Symbols That Don’t Mean What You Think!
Date: 2019-06-20 13:15:01
Common symbols that have a different meaning than you thought! From candy cane poles outside your local barber shop to the hidden meaning behind Bluetooth’s logo
Number 6. Mistletoe
Now indicative of the a time for holiday cheer and joyous celebration, Mistletoe has grown to recognition as a Christmas tradition in which one person may show their affection for another with a ritualistic kiss. Seeing as how the parasitic plant wasn’t a Bible-born tradition, the concept of smooching under the mistletoe seems to originate from Norse mythology. The story goes that Loki crafted an arrow from Mistletoe and was able to use it to slay fellow deity Balder. Upon Balder’s resurrection, his mother Frigga declared the mistletoe to henceforth be a symbol of love and peace, one by which all gods and humans should celebrate her son’s return. The tradition carried on throughout Europe and as of the 18th century, it was being practiced commonly each year in Britain among servants. To add to the speed by which it spread, one popular belief was that to refuse a kiss was to risk bad luck! Thus it naturally made its way to the modern world at large and carries on today.
Number 5. Okay Sign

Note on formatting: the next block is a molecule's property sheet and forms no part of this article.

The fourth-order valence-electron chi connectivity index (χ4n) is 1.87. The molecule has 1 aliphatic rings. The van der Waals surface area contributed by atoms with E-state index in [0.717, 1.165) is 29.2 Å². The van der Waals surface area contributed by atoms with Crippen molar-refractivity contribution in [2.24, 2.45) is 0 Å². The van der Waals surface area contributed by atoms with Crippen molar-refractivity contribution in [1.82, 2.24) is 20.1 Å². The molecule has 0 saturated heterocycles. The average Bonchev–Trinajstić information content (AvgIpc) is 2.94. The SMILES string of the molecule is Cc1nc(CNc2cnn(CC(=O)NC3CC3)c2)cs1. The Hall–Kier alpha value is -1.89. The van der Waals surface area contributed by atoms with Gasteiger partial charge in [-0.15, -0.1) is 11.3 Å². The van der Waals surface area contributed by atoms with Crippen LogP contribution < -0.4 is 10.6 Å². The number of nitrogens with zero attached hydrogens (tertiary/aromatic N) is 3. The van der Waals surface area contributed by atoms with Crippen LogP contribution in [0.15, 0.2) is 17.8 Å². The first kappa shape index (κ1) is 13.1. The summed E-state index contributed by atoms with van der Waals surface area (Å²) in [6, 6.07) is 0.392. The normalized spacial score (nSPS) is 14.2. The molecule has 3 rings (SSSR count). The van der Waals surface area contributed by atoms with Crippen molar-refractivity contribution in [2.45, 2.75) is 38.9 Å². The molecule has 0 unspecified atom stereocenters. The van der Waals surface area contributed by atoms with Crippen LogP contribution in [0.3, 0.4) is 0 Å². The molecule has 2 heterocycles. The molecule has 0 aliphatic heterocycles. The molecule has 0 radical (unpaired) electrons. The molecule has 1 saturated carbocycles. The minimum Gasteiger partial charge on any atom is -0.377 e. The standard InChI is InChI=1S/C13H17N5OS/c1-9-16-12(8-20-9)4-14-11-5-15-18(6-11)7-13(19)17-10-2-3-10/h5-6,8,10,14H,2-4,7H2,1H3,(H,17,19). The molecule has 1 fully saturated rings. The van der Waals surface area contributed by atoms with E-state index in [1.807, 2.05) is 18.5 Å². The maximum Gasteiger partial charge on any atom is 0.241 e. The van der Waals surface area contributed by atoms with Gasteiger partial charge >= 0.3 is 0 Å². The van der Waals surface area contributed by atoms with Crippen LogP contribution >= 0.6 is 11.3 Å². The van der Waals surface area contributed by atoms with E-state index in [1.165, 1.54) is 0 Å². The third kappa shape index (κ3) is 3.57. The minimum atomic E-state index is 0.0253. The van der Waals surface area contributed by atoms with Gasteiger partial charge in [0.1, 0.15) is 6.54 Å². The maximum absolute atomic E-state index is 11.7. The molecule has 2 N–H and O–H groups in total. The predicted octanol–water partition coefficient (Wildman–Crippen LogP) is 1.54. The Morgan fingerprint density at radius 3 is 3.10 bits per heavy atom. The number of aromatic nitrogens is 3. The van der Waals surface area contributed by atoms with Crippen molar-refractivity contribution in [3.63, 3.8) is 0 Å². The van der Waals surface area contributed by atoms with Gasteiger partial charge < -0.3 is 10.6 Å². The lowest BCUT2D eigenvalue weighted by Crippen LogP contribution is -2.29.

A happy substitute for the “thumbs-up” gesture, the frequently-used connecting of the index finger and thumb is a classic go-to way to say “A-OK”. Well before its contemporary uses, however, the symbol was a staple in Ancient Greece as a symbol of love and affection due to the way the digits slightly resemble puckered lips. The gesture also appeared in the Roman empire during the first century as it made its first appearance as a symbol of approval. It’s also an influential hand symbol in Buddhist and Hindu cultures as it often is seen as a sign of inner perfection, with focus being paid to the circle formed rather than the touching of the fingertips. The tradition of using this gesture flourished globally, carrying this meaning in one way or another with the sense of “perfection” applying as a means of verification rather than speaking to any type of completeness. However, in Italy, the pointing of the fingertip and thumb slightly transform the gesture from one of response to an exclamation of approval, often preceded by what’s commonly referred to as a “chef’s kiss”!